Temporary Reprieve for London Metropolitan University

The high court in London has granted a temporary reprieve to current non-EU students at the London Metropolitan University (LMU).

The high court has allowed over 2,000 non-EU students at the university to continue their ongoing courses, while permitting LMU to seek a judicial review of the revocation of its licence by the UK Border Agency (UKBA) on August 29.

Nonetheless, immigration officials said the university’s licence to admit and teach them remains revoked. A UKBA spokesperson said after the court ruling: “London Metropolitan University’s Tier 4 sponsor licence remains revoked. London Metropolitan has failed to get its sponsor status restored and the judge has not granted interim relief”.

“UKBA agreed to allow existing genuine students to continue studying at the university until their course has ended or the end of the academic year, whichever is sooner — as long as they meet the right standards.

“But students who are here illegally and do not meet our immigration criteria will not be allowed to stay,” the spokesperson added.

The UKBA said revoking LMU’s licence was the “right course of action” and that it will continue to fight their challenge at the full hearing.

Friday’s ruling was the start of the legal process and not the actual judicial review, the LMU said, and added that an agreement has been reached to enable existing and new international students about to start their course to do so with the assurance that they will be able to complete their current academic year or their course, whichever is the sooner.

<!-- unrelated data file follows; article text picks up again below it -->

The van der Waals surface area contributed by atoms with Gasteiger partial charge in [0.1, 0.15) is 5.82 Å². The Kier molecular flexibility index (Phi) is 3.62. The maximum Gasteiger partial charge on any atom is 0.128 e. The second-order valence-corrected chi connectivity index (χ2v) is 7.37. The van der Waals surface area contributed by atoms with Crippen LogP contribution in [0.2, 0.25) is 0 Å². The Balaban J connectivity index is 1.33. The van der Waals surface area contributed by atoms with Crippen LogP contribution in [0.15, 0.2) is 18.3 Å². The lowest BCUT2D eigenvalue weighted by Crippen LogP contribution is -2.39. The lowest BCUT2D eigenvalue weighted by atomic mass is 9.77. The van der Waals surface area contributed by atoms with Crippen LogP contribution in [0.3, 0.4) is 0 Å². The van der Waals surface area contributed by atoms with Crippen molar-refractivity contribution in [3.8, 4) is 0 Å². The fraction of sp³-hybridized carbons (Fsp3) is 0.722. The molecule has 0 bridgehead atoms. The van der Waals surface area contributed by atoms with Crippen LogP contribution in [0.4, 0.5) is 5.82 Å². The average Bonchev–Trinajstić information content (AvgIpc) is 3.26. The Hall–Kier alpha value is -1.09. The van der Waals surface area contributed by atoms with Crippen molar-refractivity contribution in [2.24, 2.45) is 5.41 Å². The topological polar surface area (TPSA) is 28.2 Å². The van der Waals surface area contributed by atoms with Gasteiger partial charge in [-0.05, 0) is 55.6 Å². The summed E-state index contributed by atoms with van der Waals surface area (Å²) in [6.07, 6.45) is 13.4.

The stance by the UKBA still ultimately threatens thousands of students with deportation, along with the future viability of London Met as a public entity.

Commentators are stating that London Met’s visa curb is at the heart of the government’s market experiment that focuses on creating an education market where private providers can operate and public universities can go bust.

Efforts by the University, staff, students and interested parties have demonstrated that a serious and concerted campaign against the UKBA’s decision is capable of delivering results.

London Met’s position is being seen as test case in the government’s market experiment.

While London Met and the National Union of Students were launching legal battles to keep students at the institution, private colleges have been running open days to take on displaced students. With the Universities Minister, David Willetts offering a compensation scheme for legitimate students, these private colleges are well placed to take on students from London Met.

London Met is already at the heart of the coalition’s experiment, in which massive cuts to public teaching grants are forcing institutions to seek private income streams. Having implemented a 70% cut to its courses in 2011, including the loss of whole departments such as history and philosophy, the university’s management announced last month that it would seek a large-scale privatisation deal – essentially a corporate buyout of much of its central services.